Some commentators have suggested that U.S. money market funds’ exposure to Europe totals almost $1 trillion. This calculation is based on a number of misconceptions:
- First, the only way to reach an estimate of $1 trillion is to apply estimates based on prime money market funds’ European exposure to the total assets for all money market funds. Commentators cite Fitch Ratings Service, which on November 22 estimated that European bank securities comprised 34.9 percent of the assets of the 10 large money market funds in its sample at the end of October. But, as Fitch clearly states, the funds in its sample are all prime funds—and prime funds account for only $1.45 trillion, or just over half, of total money market fund assets. To approach a $1 trillion estimate, Fitch’s percentage estimate must be applied to the $2.68 trillion assets of all money market funds, including Treasury funds, U.S. government agency funds, and tax-exempt funds—all of which have far less exposure to European securities than prime funds.
- Treasury and government agency money market funds do hold some securities issued by European-domiciled issuers—primarily European-headquartered banks with U.S. operations. We estimate the total exposure of money market funds (including prime and government and agency funds) to European-domiciled issuers to be less than $800 billion in November.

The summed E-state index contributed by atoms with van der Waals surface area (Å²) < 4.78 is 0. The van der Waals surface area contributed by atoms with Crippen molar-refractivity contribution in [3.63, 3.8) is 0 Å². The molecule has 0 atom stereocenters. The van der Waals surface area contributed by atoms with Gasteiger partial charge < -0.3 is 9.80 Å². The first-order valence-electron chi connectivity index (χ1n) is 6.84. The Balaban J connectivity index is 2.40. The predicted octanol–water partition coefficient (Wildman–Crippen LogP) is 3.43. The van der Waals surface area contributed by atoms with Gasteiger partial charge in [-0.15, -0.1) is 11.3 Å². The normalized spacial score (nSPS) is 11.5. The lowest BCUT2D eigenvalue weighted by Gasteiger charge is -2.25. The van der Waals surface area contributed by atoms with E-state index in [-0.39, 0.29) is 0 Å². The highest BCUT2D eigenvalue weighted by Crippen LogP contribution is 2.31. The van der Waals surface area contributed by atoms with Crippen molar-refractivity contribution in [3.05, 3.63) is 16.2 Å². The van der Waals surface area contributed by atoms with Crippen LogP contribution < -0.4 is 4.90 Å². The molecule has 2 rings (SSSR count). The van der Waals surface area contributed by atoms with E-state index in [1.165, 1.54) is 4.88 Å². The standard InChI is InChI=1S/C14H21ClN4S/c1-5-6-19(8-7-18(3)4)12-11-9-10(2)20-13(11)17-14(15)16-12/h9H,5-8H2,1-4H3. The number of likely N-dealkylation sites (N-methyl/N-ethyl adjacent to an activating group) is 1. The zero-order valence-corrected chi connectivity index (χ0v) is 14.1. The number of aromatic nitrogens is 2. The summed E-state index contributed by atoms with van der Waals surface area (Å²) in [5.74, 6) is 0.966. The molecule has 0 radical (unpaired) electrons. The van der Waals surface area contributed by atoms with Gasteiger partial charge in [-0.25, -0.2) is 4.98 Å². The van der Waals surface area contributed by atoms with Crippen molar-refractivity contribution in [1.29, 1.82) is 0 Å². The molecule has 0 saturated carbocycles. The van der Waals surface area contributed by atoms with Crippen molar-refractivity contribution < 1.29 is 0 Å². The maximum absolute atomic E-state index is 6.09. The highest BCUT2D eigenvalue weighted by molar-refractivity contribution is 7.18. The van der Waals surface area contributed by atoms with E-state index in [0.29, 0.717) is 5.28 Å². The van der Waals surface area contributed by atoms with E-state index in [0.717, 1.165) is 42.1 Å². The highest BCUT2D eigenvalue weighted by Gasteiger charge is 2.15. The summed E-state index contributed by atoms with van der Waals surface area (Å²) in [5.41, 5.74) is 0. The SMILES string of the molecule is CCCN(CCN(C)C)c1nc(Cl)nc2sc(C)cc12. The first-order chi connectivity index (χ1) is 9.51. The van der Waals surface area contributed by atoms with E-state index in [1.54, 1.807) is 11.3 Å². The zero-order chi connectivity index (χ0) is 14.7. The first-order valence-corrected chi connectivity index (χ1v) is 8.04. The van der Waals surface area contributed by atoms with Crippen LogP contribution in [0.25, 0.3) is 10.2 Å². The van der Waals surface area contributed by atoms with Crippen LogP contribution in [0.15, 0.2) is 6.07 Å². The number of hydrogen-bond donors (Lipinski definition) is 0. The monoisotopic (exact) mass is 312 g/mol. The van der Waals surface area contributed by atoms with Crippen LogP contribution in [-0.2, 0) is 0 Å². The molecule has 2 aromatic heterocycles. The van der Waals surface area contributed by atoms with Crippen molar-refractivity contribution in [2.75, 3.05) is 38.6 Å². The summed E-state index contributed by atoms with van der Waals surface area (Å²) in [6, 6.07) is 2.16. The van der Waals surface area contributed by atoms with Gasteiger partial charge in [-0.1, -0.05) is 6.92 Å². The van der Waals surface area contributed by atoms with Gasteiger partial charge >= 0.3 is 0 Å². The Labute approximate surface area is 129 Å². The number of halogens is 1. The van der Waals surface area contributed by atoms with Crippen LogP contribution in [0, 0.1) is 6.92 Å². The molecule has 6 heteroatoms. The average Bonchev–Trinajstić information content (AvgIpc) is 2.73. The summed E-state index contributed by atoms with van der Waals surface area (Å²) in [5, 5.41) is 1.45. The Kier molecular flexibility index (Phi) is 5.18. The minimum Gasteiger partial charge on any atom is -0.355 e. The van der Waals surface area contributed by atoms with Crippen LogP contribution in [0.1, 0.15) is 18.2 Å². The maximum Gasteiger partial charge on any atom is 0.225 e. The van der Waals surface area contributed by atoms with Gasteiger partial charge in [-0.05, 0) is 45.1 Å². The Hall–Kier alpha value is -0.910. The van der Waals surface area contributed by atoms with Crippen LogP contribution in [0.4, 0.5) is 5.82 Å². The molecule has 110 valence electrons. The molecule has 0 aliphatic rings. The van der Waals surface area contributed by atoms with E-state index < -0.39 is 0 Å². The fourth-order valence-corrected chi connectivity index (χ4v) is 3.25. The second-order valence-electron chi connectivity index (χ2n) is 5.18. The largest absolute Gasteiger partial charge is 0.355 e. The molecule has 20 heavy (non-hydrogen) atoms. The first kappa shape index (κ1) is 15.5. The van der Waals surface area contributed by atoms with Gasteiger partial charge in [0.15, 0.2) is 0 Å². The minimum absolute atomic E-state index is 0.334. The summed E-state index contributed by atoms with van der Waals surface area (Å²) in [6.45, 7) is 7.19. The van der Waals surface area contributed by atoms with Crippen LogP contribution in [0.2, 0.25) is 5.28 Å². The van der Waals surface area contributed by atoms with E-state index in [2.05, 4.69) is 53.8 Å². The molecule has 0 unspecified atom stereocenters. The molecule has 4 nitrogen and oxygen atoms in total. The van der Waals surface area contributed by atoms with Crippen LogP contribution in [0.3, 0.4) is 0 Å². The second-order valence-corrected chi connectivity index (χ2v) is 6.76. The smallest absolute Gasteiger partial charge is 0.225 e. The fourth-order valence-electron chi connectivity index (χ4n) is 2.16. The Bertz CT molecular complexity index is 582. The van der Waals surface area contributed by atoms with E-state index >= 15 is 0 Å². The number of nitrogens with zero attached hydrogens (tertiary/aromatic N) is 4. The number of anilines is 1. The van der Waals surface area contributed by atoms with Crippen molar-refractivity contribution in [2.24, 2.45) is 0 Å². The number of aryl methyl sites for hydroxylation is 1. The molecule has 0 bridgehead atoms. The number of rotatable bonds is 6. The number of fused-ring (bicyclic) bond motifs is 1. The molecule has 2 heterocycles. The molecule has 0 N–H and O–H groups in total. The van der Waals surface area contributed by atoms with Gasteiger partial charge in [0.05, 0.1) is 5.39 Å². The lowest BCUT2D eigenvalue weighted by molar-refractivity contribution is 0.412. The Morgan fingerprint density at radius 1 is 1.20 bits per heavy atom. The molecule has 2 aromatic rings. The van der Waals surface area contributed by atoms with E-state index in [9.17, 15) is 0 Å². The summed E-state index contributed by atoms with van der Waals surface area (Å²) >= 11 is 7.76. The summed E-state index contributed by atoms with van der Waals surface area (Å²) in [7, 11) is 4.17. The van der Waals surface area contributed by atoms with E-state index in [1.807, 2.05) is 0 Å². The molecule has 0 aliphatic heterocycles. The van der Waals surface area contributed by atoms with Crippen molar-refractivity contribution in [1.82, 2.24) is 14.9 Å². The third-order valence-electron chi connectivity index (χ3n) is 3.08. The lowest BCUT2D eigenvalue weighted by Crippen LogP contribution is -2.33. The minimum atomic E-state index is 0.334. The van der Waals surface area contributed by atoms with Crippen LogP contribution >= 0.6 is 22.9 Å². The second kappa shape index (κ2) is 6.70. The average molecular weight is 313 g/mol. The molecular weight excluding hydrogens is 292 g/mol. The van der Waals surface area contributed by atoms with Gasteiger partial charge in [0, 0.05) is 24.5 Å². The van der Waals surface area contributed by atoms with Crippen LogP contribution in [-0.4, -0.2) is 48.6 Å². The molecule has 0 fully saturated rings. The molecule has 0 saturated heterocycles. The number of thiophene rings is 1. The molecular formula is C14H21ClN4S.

- However, much of that exposure—some $355 billion—represents short-term repurchase agreements (repos) with European-headquartered banks. The vast majority of these repurchase agreements are collateralized by U.S. Treasury and agency securities that the European banks must pledge.
- Finally, much of the European exposure of prime and government money market funds is to issuers outside the eurozone, notably to banks in the UK, Sweden, Switzerland, and Norway. Market participants generally view European banks outside the eurozone as somewhat more insulated from the eurozone debt crisis.
Taking all these factors into account, we estimate that the total exposure of U.S. prime and government money market funds to eurozone issuers is $305 billion, of which almost half is in short-dated repurchase agreements.
Prime Money Market Funds’ Holdings by Home Country of Issuer
|Country||Percentage of total assets|
|May 2011||November 2011|
|Asia and Pacific||11.3||16.2|
Note: Calculations are based on a sample of 95 funds, representing an estimated 87 to 95 percent of prime funds’ assets for May and November, respectively.
Source: Investment Company Institute tabulation of data provided by Crane Data
Sean Collins is ICI’s Senior Director of Industry and Financial Analysis and Chris Plantier is an ICI Senior Economist.
This item was originally posted on December 14. We revised this post on December 16 to incorporate new information on repurchase agreements, to incorporate new testimony on this issue, and to clarify the discussion on recent commentary based on analysis from Fitch Ratings Service.